Canada is a sprawling country—and the drive from Toronto to the Prairies is a long one. The journey northwest may seem daunting, to some, but the drive over Lake Superior is far from boring. Whether you are cruising down the Trans Canada Highway taking in the sights, or stepping of the beaten path, there is plenty of natural beauty to be enjoyed—and charming towns to be seen. This summer I had the pleasure of driving from Toronto to Toontown, stopping along the way to hike trails, wander forests and take in central Canada’s rich geological history.
Dare to make the trip yourself? Here’s what should be on your itinerary:
1. Agawa Rock; Lake Superior Provincial Park, Ontario
This is one hike that should not be missed. Although the trail may be rugged, laying eyes on the Agawa Rock pictographs is an absolute delight. These centuries-old pictographs were recorded by the Ojibwe tribes over generations, and depict numerous animals recognizable in the region today. Along with the animals, the pictographs also include what is assumed to be Misshepezhieu—the “Great Lynx” and spirit of the water that is said to live in Lake Superior.
2. Ney’s National Park; Lake Superior, Ontario
Whether you are an art lover, history buff or just an everyday traveller, no trip to Ney’s National Park would be complete without a visiting Pic Outlook to take in the views that inspired some of Canada’s most renowned artists, the Group of Seven. An easy five kilometre hike up the Outlook offers visitors the chance to see Pic Island—the subject of Lawren Harris’s iconic painting of the same name. Pack a lunch and water as there is a gazebo at the top of Pic Outlook, making Ney’s the perfect picnic spot along the Toronto to Toontown road trip.
3. West Hawk and Falcon Lake; Manitoba
Located right at the Manitoba-Ontario boarder, West Hawk Lake was formed by a large meteor that hit the earth’s surface billions of years ago. Stretch your legs with a hike along Falcon Lake, located five kilometres from West Hawk Lake. This is an easy hike that is visually stimulating and perfectly peaceful.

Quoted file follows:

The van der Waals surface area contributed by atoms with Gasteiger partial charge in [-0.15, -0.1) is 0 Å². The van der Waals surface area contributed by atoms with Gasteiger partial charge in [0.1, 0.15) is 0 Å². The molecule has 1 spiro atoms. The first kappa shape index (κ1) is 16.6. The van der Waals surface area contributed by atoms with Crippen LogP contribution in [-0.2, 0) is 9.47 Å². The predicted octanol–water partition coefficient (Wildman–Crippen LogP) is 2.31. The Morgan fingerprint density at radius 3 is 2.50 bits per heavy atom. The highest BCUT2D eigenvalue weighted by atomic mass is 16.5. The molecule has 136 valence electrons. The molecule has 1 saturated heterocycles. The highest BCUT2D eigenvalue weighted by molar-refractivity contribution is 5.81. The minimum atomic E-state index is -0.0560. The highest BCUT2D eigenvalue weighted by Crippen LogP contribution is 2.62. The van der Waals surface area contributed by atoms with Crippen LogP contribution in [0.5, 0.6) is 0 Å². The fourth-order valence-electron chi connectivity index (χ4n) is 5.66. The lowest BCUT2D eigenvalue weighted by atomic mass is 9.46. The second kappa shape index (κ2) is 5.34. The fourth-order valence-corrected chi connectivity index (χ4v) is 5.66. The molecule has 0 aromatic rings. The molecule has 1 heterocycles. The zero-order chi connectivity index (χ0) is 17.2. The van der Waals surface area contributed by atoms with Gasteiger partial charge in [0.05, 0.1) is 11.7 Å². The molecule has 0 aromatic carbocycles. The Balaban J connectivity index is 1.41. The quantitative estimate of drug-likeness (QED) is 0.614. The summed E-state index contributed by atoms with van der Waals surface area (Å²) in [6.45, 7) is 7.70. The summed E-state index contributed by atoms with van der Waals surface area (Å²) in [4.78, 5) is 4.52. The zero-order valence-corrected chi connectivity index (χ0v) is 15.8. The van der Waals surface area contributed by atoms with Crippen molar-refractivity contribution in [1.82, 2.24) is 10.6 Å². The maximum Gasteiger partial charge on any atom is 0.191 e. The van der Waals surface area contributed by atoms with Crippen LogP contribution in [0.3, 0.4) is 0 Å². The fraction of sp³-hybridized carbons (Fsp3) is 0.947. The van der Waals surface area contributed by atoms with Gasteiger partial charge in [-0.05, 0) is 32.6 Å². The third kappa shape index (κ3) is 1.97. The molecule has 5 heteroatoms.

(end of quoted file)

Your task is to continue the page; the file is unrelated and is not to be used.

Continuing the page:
4. Riding Mountain National Park; Audrey Lake, Manitoba
Although Audrey Lake may seem a bit of the way, it is well worth it. Make sure to take a screen shot of your GPS as much of this area offers little to no signal. Camping costs around $15 a night. May seem remote, but travellers are guaranteed to see plenty of wildlife and perfect sunsets.
5. Qu’Appelle Valley; Saskatchewan
Take a 45 minute detour off of the Trans Canada Highway to explore a magical little valley perfect for amateur and expert road trippers alike. Fields of flax, seemingly endless winding roads, vivid colours and picturesque lakes are just some of the optical treasures that await you in Qu’Appelle Valley. It is definitely worth passing through.
6. Manitou Springs; Little Manitou Lake, Saskatchewan
Last, but not least, is Little Manitou Lake in stunning Saskatchewan. Located just over an hour from Saskatoon, this natural saltwater lake is truly unique. Formed during the last ice age, Little Manitou Lake has a mineral density three times that of the ocean. There are few places travellers can visit in the world, to float weightless in natural water, and Little Manitou is one of them. There is a spa located along the waterfront and they have two heated pools (one warm, and one at a slightly cooler temperature). Visiting the pools is included in your hotel fee, or you can drop in for $15. A restaurant with gluten-free options is also on-site.